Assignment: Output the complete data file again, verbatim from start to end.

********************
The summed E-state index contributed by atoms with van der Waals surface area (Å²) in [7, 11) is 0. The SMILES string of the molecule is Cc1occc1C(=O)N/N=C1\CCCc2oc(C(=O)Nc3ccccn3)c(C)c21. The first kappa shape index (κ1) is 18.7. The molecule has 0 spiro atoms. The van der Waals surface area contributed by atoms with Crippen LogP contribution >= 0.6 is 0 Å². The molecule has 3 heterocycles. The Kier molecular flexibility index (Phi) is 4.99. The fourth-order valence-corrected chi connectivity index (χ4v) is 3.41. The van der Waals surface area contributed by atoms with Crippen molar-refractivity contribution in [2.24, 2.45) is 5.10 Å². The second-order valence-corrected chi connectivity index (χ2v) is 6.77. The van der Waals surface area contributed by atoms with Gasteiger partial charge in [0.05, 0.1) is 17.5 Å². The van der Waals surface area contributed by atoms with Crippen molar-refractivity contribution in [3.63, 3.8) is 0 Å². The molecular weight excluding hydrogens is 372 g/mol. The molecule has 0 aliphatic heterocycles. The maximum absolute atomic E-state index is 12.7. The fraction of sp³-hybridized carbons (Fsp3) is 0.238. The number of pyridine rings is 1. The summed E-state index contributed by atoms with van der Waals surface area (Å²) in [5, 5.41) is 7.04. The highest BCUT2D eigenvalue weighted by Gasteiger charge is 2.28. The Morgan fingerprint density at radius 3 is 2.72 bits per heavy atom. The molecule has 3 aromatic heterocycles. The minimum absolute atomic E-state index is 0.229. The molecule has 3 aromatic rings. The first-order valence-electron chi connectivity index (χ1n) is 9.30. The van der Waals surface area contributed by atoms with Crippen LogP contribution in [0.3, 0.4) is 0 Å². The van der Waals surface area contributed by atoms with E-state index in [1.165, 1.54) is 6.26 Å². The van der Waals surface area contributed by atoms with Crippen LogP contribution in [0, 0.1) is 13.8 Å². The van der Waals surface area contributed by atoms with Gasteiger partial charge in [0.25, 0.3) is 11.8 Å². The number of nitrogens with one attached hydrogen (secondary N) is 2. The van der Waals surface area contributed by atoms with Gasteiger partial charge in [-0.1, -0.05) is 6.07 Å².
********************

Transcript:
The summed E-state index contributed by atoms with van der Waals surface area (Å²) in [7, 11) is 0. The SMILES string of the molecule is Cc1occc1C(=O)N/N=C1\CCCc2oc(C(=O)Nc3ccccn3)c(C)c21. The first kappa shape index (κ1) is 18.7. The molecule has 0 spiro atoms. The van der Waals surface area contributed by atoms with Crippen LogP contribution >= 0.6 is 0 Å². The molecule has 3 heterocycles. The Kier molecular flexibility index (Phi) is 4.99. The fourth-order valence-corrected chi connectivity index (χ4v) is 3.41. The van der Waals surface area contributed by atoms with Crippen molar-refractivity contribution in [2.24, 2.45) is 5.10 Å². The second-order valence-corrected chi connectivity index (χ2v) is 6.77. The van der Waals surface area contributed by atoms with Gasteiger partial charge in [0.05, 0.1) is 17.5 Å². The van der Waals surface area contributed by atoms with Crippen molar-refractivity contribution in [3.63, 3.8) is 0 Å². The molecular weight excluding hydrogens is 372 g/mol. The molecule has 0 aliphatic heterocycles. The maximum absolute atomic E-state index is 12.7. The fraction of sp³-hybridized carbons (Fsp3) is 0.238. The number of pyridine rings is 1. The summed E-state index contributed by atoms with van der Waals surface area (Å²) in [5, 5.41) is 7.04. The highest BCUT2D eigenvalue weighted by Gasteiger charge is 2.28. The Morgan fingerprint density at radius 3 is 2.72 bits per heavy atom. The molecule has 3 aromatic heterocycles. The minimum absolute atomic E-state index is 0.229. The molecule has 3 aromatic rings. The first-order valence-electron chi connectivity index (χ1n) is 9.30. The van der Waals surface area contributed by atoms with Crippen LogP contribution in [0.3, 0.4) is 0 Å². The van der Waals surface area contributed by atoms with E-state index in [1.165, 1.54) is 6.26 Å². The van der Waals surface area contributed by atoms with Crippen LogP contribution in [0, 0.1) is 13.8 Å². The van der Waals surface area contributed by atoms with Gasteiger partial charge in [0.25, 0.3) is 11.8 Å². The number of nitrogens with one attached hydrogen (secondary N) is 2. The van der Waals surface area contributed by atoms with Gasteiger partial charge in [-0.1, -0.05) is 6.07 Å².